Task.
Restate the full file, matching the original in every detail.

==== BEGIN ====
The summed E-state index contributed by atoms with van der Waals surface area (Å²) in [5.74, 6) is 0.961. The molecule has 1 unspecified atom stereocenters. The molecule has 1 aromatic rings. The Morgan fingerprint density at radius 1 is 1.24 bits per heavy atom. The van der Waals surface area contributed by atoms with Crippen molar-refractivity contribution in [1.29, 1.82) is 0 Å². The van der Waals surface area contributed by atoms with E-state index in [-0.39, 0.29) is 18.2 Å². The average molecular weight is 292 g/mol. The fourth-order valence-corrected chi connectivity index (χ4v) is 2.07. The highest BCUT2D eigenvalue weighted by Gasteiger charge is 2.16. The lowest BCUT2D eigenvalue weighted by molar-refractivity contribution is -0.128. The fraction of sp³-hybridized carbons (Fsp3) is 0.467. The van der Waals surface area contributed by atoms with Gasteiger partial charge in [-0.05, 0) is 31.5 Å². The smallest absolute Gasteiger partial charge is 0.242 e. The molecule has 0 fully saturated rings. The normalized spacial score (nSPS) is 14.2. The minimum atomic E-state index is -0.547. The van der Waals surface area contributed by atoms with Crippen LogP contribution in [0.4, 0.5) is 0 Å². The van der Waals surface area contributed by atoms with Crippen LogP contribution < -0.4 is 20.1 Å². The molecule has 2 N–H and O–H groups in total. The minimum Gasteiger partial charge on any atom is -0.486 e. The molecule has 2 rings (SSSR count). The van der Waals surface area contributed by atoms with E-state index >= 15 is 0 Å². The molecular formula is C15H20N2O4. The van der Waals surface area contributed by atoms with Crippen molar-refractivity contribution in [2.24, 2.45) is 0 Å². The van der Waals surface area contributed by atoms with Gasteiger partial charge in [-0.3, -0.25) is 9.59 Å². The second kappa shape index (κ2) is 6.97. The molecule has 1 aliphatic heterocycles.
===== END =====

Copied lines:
The summed E-state index contributed by atoms with van der Waals surface area (Å²) in [5.74, 6) is 0.961. The molecule has 1 unspecified atom stereocenters. The molecule has 1 aromatic rings. The Morgan fingerprint density at radius 1 is 1.24 bits per heavy atom. The van der Waals surface area contributed by atoms with Crippen molar-refractivity contribution in [1.29, 1.82) is 0 Å². The van der Waals surface area contributed by atoms with E-state index in [-0.39, 0.29) is 18.2 Å². The average molecular weight is 292 g/mol. The fourth-order valence-corrected chi connectivity index (χ4v) is 2.07. The highest BCUT2D eigenvalue weighted by Gasteiger charge is 2.16. The lowest BCUT2D eigenvalue weighted by molar-refractivity contribution is -0.128. The fraction of sp³-hybridized carbons (Fsp3) is 0.467. The van der Waals surface area contributed by atoms with Gasteiger partial charge in [-0.05, 0) is 31.5 Å². The smallest absolute Gasteiger partial charge is 0.242 e. The molecule has 0 fully saturated rings. The normalized spacial score (nSPS) is 14.2. The minimum atomic E-state index is -0.547. The van der Waals surface area contributed by atoms with Crippen LogP contribution in [0.4, 0.5) is 0 Å². The van der Waals surface area contributed by atoms with Crippen LogP contribution < -0.4 is 20.1 Å². The molecule has 2 N–H and O–H groups in total. The minimum Gasteiger partial charge on any atom is -0.486 e. The molecule has 2 rings (SSSR count). The van der Waals surface area contributed by atoms with E-state index >= 15 is 0 Å². The molecular formula is C15H20N2O4. The van der Waals surface area contributed by atoms with Crippen molar-refractivity contribution in [2.24, 2.45) is 0 Å². The van der Waals surface area contributed by atoms with Gasteiger partial charge in [-0.3, -0.25) is 9.59 Å². The second kappa shape index (κ2) is 6.97. The molecule has 1 aliphatic heterocycles.